I’m a big baseball fan. Even though none of my teams are in the World Series this year, I’ve been tuned in as much as my busy work schedule has allowed. It’s hard not to notice that pretty much all the pitchers this year (and more than a few of the hitters) are wearing flashy cord-like necklaces.
Now, not being much of a fashion devotee, I just figured it was another trendy flourish. With the number of players sporting tatoos, piercings, and weird facial hair, the necklaces seemed like just another goofy thing. Until I came across this.
A new study published in the journal Toxicological Scienceslooked at the concentrations of a toxin called bisphenol A (BPA) in the blood and urine after a single-day moderate dietary exposure. The authors found that people eating three meals per day from cans lined with BPA had large spikes in their urinary output of the chemical, but that very little BPA was found in the blood stream.
An industry group quickly released a statement suggesting that this article was definitive evidence of the safety of BPA exposure from cans. It is in fact no such thing.
First of all, the study provides definitive proof that BPA from cans leads to spikes in urinary output, a finding that would be impossible if it were not absorbed. Second, this study included no measures of safety, only measuring some of the ways BPA travels through the body (a study called pharmacokinetics).
A provocative new article in the magazine Foreign Policy suggests that the local foods and organic movements are hurting the world’s poorest populations through their misplaced fetishes (his word, not mine).
The argument behind the controversial thesis is multifaceted, and lumps together discussions that probably have no business in the same conversation - transportation costs, GMOs, and seasonal eating are all important discussions, and deserve a longer discussion than a paragraph each before being cursorily swept aside. So, I guess as a nutrition educator, I’m not a huge fan of the article. But there were a couple of things about it that really caught my eye.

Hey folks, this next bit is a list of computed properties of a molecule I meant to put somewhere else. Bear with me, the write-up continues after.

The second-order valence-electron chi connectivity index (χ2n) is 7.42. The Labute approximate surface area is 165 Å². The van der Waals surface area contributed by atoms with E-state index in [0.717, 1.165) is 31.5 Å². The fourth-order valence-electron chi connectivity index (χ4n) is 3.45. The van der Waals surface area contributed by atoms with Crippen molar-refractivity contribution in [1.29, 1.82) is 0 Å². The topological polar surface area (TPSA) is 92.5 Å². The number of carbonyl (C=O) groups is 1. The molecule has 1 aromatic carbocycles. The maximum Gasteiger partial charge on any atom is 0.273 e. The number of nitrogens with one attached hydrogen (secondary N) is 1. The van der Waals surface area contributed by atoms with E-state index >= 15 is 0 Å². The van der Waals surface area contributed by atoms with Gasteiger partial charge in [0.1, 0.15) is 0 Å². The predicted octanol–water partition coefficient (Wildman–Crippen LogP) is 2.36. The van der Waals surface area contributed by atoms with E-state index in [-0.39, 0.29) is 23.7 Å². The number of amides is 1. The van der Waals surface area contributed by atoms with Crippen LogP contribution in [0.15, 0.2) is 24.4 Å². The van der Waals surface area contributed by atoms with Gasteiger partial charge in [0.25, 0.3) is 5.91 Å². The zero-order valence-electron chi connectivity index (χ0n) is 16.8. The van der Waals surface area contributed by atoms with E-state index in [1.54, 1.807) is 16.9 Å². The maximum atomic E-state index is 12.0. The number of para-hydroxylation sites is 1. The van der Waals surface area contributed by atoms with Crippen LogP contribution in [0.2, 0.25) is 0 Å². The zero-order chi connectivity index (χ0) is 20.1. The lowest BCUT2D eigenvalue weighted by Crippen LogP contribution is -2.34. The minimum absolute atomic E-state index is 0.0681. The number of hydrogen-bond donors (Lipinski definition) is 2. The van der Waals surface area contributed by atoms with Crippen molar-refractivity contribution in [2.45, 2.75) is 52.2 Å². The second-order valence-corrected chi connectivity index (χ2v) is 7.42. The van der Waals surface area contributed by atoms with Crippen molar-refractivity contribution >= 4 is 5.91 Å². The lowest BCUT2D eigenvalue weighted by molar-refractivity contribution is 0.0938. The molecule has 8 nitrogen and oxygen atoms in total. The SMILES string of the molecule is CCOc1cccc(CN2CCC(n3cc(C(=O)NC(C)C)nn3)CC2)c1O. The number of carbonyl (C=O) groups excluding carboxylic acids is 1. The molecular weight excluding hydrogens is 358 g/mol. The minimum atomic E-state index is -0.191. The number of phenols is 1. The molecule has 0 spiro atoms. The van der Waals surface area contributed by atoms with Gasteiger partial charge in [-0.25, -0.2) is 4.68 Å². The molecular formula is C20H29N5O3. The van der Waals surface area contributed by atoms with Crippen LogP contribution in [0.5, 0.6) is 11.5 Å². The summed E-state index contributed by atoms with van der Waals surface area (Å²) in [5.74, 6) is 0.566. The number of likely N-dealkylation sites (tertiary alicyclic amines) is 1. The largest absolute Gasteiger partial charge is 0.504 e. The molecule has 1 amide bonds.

America’s National Health and Nutrition Examination Survey (NHANES) is truly a masterpiece of nutritional science.
Once a decade, NHANES publishes a comprehensive guide to what Americans eat, broken down by age, gender, race, and geographical location. This data helps guide public policy and research agendas over the upcoming decade.
What happens during a woman’s pregnancy can have life-long (or potentially life-shortening) effects on her child.
When 94 healthy young adults were tested, those whose mothers had experienced severe stress during their pregnancy (for example, the death or sudden severe illness of an immediate family member, loss of their home) were found to have much shorter telomeres than those whose mothers had had a healthy, uneventful pregnancy.
The latest research findings related to soy — specifically, to a compound derived from soybeans called equol –suggest that soybeans may be a plant panacea for men. Equol, which our intestinal bacteria can make from a phytonutrient abundant in soybeans called daidzen, protects against benign prostatic hypertrophy (BPH), prostate cancer & male pattern baldness.
Certain health-promoting intestinal bacteria can convert daidzein into equol, which is not only a seriously powerful antioxidant, but specifically binds to and shuts down men’s most aggressive, hyped-up form of testosterone: 5alpha-dihydrotestosterone (5α-DHT). Equol prevents 5α-DHT from attaching to androgen receptors (the cell receptors for male hormones), not only in the prostate, but also in and around the hair follicle, thus preventing initiation of the whole cascade of cellular events that leads to an enlarged prostate and male pattern baldness.
In addition binding to 5α-DHT, equol also latches on to an estrogen receptor abundant in the prostate called estrogen-receptor beta. ER-β regulates cell proliferation in the prostate, promoting the differentiation of normal cells and the apoptosis (cellular suicide) of cancerous cells. Thus, equol greatly lessens a man’s risk of BPH and prostate cancer through at least two mechanisms.